Oracle has presented the Oracle Blockchain Applications Cloud. It consists of four applications for processing transactions, using the Internet of Things (IoT) as a data source.

Users are struggling with how to solve exactly specific business problems with concepts such as smart contracts, a distributed general ledger and cryptography, the company argues.

Blockchain can be useful for companies, because it is an irrefutable and unchanging record. For example, if there is a dispute about the accuracy of a particular piece of data, the blockchain can provide irrefutable evidence. IoT can offer data points that can be used to provide that proof. This way, sensors can deliver the data to the blockchain.

Applications

Oracle’s four applications include transactional data from a supply chain, and have a track and trace capability to track a product from delivery to market launch. There is also proof of origin for medication, intelligent tracking of temperature, warranty certificates and tracking of use, for example.

Intelligent Cold temperature tracking ensures that a product that needs to stay cold is not exposed to excessive temperatures. Following the warranty ensures that companies can see whether a product has been used in the right way, and whether it complies with warranty claims.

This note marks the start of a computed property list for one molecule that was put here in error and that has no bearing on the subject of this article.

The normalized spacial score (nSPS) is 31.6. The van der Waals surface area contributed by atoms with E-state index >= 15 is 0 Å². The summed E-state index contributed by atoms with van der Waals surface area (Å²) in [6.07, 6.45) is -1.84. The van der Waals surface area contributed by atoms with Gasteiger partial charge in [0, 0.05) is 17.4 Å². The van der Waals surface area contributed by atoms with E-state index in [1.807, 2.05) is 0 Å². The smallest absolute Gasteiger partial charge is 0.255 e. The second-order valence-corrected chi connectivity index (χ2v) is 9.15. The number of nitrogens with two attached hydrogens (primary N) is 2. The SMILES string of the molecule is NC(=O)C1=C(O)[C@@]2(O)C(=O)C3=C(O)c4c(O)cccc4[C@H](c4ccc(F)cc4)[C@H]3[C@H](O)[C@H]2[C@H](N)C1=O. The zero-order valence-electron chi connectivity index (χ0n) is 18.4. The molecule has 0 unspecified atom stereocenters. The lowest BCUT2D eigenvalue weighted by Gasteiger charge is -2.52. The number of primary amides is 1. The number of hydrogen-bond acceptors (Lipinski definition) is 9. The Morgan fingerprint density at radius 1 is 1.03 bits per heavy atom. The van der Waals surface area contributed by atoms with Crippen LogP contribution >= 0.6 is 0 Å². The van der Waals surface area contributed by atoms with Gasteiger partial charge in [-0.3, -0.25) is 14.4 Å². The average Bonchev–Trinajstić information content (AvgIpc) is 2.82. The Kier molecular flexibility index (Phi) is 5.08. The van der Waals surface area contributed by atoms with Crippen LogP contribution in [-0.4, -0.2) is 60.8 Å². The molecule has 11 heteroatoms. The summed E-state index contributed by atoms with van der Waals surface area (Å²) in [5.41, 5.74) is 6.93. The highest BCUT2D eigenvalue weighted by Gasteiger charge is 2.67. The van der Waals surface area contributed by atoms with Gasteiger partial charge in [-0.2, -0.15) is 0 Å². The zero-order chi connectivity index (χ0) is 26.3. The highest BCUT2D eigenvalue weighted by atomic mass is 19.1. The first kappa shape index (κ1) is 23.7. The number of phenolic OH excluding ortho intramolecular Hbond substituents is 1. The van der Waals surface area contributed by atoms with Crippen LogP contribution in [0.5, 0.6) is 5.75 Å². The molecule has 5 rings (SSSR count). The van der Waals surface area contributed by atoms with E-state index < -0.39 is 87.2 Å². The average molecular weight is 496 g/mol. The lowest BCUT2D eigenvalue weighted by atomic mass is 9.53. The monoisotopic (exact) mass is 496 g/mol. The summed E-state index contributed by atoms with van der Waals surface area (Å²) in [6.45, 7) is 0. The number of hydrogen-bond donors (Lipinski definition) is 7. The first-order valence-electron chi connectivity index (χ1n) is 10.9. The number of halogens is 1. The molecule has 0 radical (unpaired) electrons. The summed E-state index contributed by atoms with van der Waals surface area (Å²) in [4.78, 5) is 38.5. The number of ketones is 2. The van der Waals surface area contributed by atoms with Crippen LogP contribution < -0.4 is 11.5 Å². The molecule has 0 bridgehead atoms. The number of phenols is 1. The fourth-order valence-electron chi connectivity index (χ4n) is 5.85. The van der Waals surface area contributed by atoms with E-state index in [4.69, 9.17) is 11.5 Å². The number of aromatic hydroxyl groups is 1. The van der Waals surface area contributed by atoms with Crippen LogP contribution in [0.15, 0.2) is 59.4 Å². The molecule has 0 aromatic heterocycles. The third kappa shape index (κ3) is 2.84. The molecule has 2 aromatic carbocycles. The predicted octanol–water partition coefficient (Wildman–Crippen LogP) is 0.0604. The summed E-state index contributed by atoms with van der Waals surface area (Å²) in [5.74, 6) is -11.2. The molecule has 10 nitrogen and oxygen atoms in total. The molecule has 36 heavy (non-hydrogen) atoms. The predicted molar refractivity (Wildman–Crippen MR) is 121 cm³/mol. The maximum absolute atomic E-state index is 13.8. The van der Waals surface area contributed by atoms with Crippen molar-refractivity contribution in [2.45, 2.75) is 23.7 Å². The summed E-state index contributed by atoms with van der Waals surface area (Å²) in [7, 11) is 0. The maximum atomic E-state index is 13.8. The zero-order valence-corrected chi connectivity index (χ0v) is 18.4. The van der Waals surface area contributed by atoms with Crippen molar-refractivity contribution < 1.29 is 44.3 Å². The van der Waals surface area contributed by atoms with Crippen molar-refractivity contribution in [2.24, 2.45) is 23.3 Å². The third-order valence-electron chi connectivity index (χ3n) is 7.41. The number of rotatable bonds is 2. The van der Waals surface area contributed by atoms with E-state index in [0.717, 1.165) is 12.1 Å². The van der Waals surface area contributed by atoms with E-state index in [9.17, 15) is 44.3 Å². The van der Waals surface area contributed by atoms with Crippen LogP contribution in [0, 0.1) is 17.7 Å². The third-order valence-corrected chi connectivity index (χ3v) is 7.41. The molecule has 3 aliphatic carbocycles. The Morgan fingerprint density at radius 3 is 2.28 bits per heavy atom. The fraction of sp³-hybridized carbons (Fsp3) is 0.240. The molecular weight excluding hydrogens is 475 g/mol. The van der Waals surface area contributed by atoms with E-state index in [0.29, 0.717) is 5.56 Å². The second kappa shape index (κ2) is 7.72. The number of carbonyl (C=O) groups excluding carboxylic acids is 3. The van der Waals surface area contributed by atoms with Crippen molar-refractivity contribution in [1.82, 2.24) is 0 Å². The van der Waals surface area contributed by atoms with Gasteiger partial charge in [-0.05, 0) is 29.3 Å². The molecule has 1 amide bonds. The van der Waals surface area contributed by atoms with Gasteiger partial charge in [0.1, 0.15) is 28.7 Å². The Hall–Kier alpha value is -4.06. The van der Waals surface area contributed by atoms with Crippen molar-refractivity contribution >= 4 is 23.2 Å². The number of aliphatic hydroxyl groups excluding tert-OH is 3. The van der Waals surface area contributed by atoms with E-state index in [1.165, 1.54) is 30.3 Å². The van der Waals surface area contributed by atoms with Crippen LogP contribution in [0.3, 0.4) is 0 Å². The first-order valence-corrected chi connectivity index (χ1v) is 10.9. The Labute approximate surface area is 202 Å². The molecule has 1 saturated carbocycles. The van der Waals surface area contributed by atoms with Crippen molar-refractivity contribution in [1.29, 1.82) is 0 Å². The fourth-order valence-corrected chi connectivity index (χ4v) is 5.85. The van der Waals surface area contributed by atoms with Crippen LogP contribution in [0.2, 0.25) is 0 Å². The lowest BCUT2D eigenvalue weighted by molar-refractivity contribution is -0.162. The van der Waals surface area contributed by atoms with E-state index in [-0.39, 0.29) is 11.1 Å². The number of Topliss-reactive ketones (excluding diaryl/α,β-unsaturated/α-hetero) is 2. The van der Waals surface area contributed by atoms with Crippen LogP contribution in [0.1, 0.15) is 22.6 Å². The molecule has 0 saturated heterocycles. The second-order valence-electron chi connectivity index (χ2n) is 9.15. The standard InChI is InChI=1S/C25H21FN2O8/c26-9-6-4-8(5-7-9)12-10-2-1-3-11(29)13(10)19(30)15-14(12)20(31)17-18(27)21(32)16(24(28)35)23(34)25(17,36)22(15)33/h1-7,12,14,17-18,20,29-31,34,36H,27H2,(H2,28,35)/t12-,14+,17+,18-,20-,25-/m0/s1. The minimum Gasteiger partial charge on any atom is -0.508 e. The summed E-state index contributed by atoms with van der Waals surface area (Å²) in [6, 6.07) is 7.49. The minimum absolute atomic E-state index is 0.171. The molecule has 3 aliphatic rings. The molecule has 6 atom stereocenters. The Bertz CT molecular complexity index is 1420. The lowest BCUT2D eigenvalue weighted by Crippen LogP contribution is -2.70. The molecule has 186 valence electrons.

“We get events and insights from IOT systems, and ERP data from the supply chain. We put all these insights and their translations in the blockchain. We then use correlations and artificial intelligence – machine learning algorithms – based on those transactions,” said Atul Mahamuni, vice president of IoT and Blockchain.

Distinguished

Oracle seems to want to distinguish itself from other cloud companies with this and other products that were unveiled this year. They do this by creating applications based on technologies such as blockchain, IoT and artificial intelligence, taking advantage of their knowledge of databases and ERP.

This news article was automatically translated from Dutch to give Techzine.eu a head start. All news articles after September 1, 2019 are written in native English and NOT translated. All our background stories are written in native English as well. For more information read our launch article.